Dietary Guidelines for Americans 2020-2025 Published

Earlier today, the Dietary Guidelines for Americans (DGA), 2020-2025 were released. EPA and DHA were mentioned only four times in 150+ pages.   

The following are the four broad dietary guidelines: 

  1. Follow a healthy dietary pattern at every life stage.
  2. Customize and enjoy nutrient-dense food and beverage choices to reflect personal preferences, cultural traditions, and budgetary considerations.
  3. Focus on meeting food group needs with nutrient-dense foods and beverages, and stay within calorie limits.
  4. Limit foods and beverages higher in added sugars, saturated fat, and sodium, and limit alcoholic beverages.

GOED is pleased with the recognition of seafood’s benefits, specifically in the description in the third dietary guideline, but we are disappointed by the lack of a connection to EPA and DHA. While EPA and DHA are mentioned once as beneficial fatty acids found in seafood, their benefits are never mentioned, despite the conclusion from the Dietary Guidelines Advisory Committee (DGAC) that “Moderate evidence indicates that total intake of omega-3 polyunsaturated fatty acids, particularly eicosapentaenoic acid and docosahexaenoic acid from food sources, by adults is associated with lower risk of cardiovascular disease.” To make matters worse, acknowledgement in the DGA that EPA and DHA are fatty acids found in seafood is tied to unsubstantiated guidance from the U.S. Food and Drug Administration (FDA) and the U.S. Environmental Protection Agency (EPA) to limit seafood consumption in order to limit methylmercury exposure.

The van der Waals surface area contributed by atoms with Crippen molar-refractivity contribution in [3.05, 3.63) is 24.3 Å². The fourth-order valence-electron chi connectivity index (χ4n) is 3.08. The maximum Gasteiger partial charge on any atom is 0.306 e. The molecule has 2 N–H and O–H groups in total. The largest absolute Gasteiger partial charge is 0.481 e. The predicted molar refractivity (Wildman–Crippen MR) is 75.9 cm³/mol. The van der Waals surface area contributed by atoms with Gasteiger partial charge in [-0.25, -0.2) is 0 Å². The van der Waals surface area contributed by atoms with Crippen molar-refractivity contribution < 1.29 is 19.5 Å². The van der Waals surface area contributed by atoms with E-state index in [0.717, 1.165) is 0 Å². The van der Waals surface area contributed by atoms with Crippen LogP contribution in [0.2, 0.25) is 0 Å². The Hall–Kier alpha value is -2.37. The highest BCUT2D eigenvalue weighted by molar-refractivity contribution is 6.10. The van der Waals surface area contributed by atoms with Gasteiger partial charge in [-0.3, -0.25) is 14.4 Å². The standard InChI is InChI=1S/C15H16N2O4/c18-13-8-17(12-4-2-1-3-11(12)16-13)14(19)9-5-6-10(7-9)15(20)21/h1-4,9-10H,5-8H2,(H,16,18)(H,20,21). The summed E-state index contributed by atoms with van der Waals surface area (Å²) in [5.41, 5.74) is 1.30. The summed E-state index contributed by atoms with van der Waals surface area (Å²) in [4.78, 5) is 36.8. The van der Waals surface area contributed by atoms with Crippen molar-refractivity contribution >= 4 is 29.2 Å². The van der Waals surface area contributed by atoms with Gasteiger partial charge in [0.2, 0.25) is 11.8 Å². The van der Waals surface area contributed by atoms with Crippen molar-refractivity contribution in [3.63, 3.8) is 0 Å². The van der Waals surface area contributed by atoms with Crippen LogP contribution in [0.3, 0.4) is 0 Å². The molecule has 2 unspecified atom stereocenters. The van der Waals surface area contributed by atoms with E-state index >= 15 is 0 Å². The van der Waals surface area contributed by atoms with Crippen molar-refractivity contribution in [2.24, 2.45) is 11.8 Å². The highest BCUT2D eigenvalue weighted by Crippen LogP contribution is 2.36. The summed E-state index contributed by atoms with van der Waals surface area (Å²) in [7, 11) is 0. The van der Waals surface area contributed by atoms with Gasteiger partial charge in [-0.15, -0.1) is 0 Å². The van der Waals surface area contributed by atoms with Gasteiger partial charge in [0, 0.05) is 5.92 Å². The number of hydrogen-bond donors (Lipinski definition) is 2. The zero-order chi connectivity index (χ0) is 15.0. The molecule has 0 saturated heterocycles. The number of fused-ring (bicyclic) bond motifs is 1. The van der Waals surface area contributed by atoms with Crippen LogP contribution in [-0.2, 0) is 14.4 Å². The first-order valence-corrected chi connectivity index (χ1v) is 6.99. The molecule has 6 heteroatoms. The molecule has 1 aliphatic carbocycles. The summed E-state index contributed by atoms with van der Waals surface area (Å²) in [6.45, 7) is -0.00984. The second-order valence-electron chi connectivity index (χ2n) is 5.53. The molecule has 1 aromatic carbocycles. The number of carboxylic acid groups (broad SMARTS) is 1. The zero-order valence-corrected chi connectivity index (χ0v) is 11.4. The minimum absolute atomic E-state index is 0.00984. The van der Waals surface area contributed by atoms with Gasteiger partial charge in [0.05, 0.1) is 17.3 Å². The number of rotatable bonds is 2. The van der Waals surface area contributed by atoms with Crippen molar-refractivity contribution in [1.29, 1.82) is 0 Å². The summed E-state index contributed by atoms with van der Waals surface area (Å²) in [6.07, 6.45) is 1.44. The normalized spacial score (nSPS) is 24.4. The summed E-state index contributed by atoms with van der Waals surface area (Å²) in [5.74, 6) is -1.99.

While GOED’s multiple requests for the DGAC to investigate the benefits of EPA/DHA supplementation for reducing the risk of preterm and early preterm birth went unanswered, a gratuitous mention of EPA/DHA supplementation was included under “Special Considerations” for “Women Who are Pregnant or Lactating.” Specifically, “Women following a vegetarian or vegan dietary pattern should consult with a healthcare provider to determine whether supplementation of iron, vitamin B12, and/or other nutrients such as choline, zinc, iodine, or EPA/DHA is necessary and if so, the appropriate levels to meet their unique needs.” 

GOED had made one final attempt to include an EPA/DHA supplementation recommendation for reducing the risk of preterm and early preterm birth in its 13 August 2020 written comments to the Secretaries of the U.S. Departments of Agriculture and Health and Human Services following the 2020 DGAC Scientific Report, which, along with comments from the public and government agencies, served as guidance for drafting the DGA.

When the next DGAC convenes to provide guidance for the drafting of the 2025-2030 DGA, GOED will once again request the Committee to investigate the benefits of EPA/DHA for reducing the risk of preterm and early preterm birth. 

After the first of the year, GOED will review the DGA in greater depth and report back to the membership if there is additional insight to share.